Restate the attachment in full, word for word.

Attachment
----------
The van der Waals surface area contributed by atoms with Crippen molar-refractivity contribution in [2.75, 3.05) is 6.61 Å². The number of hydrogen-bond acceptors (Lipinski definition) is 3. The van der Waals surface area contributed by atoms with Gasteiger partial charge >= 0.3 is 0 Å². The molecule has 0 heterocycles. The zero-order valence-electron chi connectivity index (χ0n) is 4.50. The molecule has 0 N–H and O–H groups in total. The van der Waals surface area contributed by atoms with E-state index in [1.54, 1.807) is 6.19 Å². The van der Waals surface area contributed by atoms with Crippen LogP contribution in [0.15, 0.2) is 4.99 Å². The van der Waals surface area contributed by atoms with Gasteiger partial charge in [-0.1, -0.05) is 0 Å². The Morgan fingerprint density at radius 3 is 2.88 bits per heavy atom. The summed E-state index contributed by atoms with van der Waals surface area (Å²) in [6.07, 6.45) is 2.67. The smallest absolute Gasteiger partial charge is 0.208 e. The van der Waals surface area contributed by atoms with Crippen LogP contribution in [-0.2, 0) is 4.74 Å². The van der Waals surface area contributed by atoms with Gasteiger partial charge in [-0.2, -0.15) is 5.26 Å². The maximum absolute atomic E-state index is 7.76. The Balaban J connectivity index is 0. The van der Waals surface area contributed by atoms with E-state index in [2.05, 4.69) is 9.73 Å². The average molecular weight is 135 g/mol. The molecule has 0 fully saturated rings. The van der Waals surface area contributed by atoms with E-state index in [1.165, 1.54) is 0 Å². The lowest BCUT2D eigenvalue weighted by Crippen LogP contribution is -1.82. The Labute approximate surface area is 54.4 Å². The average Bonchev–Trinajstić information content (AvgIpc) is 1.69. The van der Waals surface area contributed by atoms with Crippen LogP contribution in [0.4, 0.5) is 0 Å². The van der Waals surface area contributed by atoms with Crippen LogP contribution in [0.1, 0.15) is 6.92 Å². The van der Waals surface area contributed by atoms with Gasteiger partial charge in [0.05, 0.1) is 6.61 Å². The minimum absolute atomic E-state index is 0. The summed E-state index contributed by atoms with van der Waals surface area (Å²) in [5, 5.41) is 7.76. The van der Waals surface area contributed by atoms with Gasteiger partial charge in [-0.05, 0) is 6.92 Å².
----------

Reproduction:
The van der Waals surface area contributed by atoms with Crippen molar-refractivity contribution in [2.75, 3.05) is 6.61 Å². The number of hydrogen-bond acceptors (Lipinski definition) is 3. The van der Waals surface area contributed by atoms with Gasteiger partial charge >= 0.3 is 0 Å². The molecule has 0 heterocycles. The zero-order valence-electron chi connectivity index (χ0n) is 4.50. The molecule has 0 N–H and O–H groups in total. The van der Waals surface area contributed by atoms with E-state index in [1.54, 1.807) is 6.19 Å². The van der Waals surface area contributed by atoms with Crippen LogP contribution in [0.15, 0.2) is 4.99 Å². The van der Waals surface area contributed by atoms with Gasteiger partial charge in [-0.1, -0.05) is 0 Å². The Morgan fingerprint density at radius 3 is 2.88 bits per heavy atom. The summed E-state index contributed by atoms with van der Waals surface area (Å²) in [6.07, 6.45) is 2.67. The smallest absolute Gasteiger partial charge is 0.208 e. The van der Waals surface area contributed by atoms with Crippen LogP contribution in [-0.2, 0) is 4.74 Å². The van der Waals surface area contributed by atoms with Gasteiger partial charge in [-0.2, -0.15) is 5.26 Å². The maximum absolute atomic E-state index is 7.76. The Balaban J connectivity index is 0. The van der Waals surface area contributed by atoms with E-state index in [2.05, 4.69) is 9.73 Å². The average molecular weight is 135 g/mol. The molecule has 0 fully saturated rings. The van der Waals surface area contributed by atoms with E-state index in [1.165, 1.54) is 0 Å². The lowest BCUT2D eigenvalue weighted by Crippen LogP contribution is -1.82. The Labute approximate surface area is 54.4 Å². The average Bonchev–Trinajstić information content (AvgIpc) is 1.69. The van der Waals surface area contributed by atoms with Crippen LogP contribution in [0.4, 0.5) is 0 Å². The van der Waals surface area contributed by atoms with Crippen LogP contribution in [0.1, 0.15) is 6.92 Å². The van der Waals surface area contributed by atoms with Gasteiger partial charge in [0.05, 0.1) is 6.61 Å². The minimum absolute atomic E-state index is 0. The summed E-state index contributed by atoms with van der Waals surface area (Å²) in [5, 5.41) is 7.76. The van der Waals surface area contributed by atoms with Gasteiger partial charge in [-0.05, 0) is 6.92 Å².